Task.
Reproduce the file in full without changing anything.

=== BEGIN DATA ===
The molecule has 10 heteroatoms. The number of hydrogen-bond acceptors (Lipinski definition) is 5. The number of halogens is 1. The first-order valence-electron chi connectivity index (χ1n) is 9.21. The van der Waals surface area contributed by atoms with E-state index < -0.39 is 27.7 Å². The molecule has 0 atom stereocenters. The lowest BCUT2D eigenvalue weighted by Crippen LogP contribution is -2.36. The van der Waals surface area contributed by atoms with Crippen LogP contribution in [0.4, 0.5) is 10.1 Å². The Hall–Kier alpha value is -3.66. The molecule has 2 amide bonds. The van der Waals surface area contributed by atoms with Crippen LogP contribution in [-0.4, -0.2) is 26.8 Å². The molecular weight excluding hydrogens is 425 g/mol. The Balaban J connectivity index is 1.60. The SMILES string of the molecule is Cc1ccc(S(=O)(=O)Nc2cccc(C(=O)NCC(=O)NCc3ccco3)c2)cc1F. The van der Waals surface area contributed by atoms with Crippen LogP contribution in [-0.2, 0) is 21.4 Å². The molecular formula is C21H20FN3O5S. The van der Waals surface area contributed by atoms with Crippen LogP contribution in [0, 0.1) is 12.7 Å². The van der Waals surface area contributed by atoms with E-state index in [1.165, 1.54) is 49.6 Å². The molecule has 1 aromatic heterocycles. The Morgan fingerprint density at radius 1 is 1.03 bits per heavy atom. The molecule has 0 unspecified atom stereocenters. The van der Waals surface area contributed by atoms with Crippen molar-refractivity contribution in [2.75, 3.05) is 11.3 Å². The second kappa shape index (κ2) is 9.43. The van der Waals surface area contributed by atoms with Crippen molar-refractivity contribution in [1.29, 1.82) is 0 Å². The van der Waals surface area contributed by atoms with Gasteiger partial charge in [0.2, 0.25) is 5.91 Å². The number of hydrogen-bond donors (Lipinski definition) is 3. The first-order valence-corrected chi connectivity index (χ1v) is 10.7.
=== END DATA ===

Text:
The molecule has 10 heteroatoms. The number of hydrogen-bond acceptors (Lipinski definition) is 5. The number of halogens is 1. The first-order valence-electron chi connectivity index (χ1n) is 9.21. The van der Waals surface area contributed by atoms with E-state index < -0.39 is 27.7 Å². The molecule has 0 atom stereocenters. The lowest BCUT2D eigenvalue weighted by Crippen LogP contribution is -2.36. The van der Waals surface area contributed by atoms with Crippen LogP contribution in [0.4, 0.5) is 10.1 Å². The Hall–Kier alpha value is -3.66. The molecule has 2 amide bonds. The van der Waals surface area contributed by atoms with Crippen LogP contribution in [-0.4, -0.2) is 26.8 Å². The molecular weight excluding hydrogens is 425 g/mol. The Balaban J connectivity index is 1.60. The SMILES string of the molecule is Cc1ccc(S(=O)(=O)Nc2cccc(C(=O)NCC(=O)NCc3ccco3)c2)cc1F. The van der Waals surface area contributed by atoms with Crippen LogP contribution in [-0.2, 0) is 21.4 Å². The molecular formula is C21H20FN3O5S. The van der Waals surface area contributed by atoms with Crippen LogP contribution in [0, 0.1) is 12.7 Å². The van der Waals surface area contributed by atoms with E-state index in [1.165, 1.54) is 49.6 Å². The molecule has 1 aromatic heterocycles. The Morgan fingerprint density at radius 1 is 1.03 bits per heavy atom. The molecule has 0 unspecified atom stereocenters. The van der Waals surface area contributed by atoms with Crippen molar-refractivity contribution in [2.75, 3.05) is 11.3 Å². The second kappa shape index (κ2) is 9.43. The van der Waals surface area contributed by atoms with Crippen molar-refractivity contribution in [1.29, 1.82) is 0 Å². The van der Waals surface area contributed by atoms with Gasteiger partial charge in [0.2, 0.25) is 5.91 Å². The number of hydrogen-bond donors (Lipinski definition) is 3. The first-order valence-corrected chi connectivity index (χ1v) is 10.7.